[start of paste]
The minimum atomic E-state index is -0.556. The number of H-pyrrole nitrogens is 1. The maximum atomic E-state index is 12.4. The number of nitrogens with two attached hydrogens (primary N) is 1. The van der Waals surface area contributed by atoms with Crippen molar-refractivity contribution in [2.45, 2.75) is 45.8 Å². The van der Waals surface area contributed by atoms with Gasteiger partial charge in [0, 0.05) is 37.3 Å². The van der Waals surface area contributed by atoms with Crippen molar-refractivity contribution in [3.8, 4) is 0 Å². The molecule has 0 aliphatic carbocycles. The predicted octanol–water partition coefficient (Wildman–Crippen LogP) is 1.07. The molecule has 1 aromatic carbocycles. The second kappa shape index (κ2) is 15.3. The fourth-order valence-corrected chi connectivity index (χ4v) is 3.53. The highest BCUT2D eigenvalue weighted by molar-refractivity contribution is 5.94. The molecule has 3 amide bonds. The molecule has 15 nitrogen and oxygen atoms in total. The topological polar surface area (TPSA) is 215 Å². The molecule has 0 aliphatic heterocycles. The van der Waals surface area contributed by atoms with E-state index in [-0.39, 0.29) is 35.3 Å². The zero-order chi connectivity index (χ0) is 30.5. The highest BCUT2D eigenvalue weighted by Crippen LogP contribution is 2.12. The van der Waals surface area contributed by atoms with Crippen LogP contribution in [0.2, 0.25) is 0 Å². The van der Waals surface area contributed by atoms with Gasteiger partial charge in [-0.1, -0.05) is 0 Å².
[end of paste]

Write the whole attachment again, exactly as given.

The minimum atomic E-state index is -0.556. The number of H-pyrrole nitrogens is 1. The maximum atomic E-state index is 12.4. The number of nitrogens with two attached hydrogens (primary N) is 1. The van der Waals surface area contributed by atoms with Crippen molar-refractivity contribution in [2.45, 2.75) is 45.8 Å². The van der Waals surface area contributed by atoms with Gasteiger partial charge in [0, 0.05) is 37.3 Å². The van der Waals surface area contributed by atoms with Crippen molar-refractivity contribution in [3.8, 4) is 0 Å². The molecule has 0 aliphatic carbocycles. The predicted octanol–water partition coefficient (Wildman–Crippen LogP) is 1.07. The molecule has 1 aromatic carbocycles. The second kappa shape index (κ2) is 15.3. The fourth-order valence-corrected chi connectivity index (χ4v) is 3.53. The highest BCUT2D eigenvalue weighted by molar-refractivity contribution is 5.94. The molecule has 3 amide bonds. The molecule has 15 nitrogen and oxygen atoms in total. The topological polar surface area (TPSA) is 215 Å². The molecule has 0 aliphatic heterocycles. The van der Waals surface area contributed by atoms with E-state index in [-0.39, 0.29) is 35.3 Å². The zero-order chi connectivity index (χ0) is 30.5. The highest BCUT2D eigenvalue weighted by Crippen LogP contribution is 2.12. The van der Waals surface area contributed by atoms with Crippen LogP contribution in [0.2, 0.25) is 0 Å². The van der Waals surface area contributed by atoms with Gasteiger partial charge in [-0.1, -0.05) is 0 Å².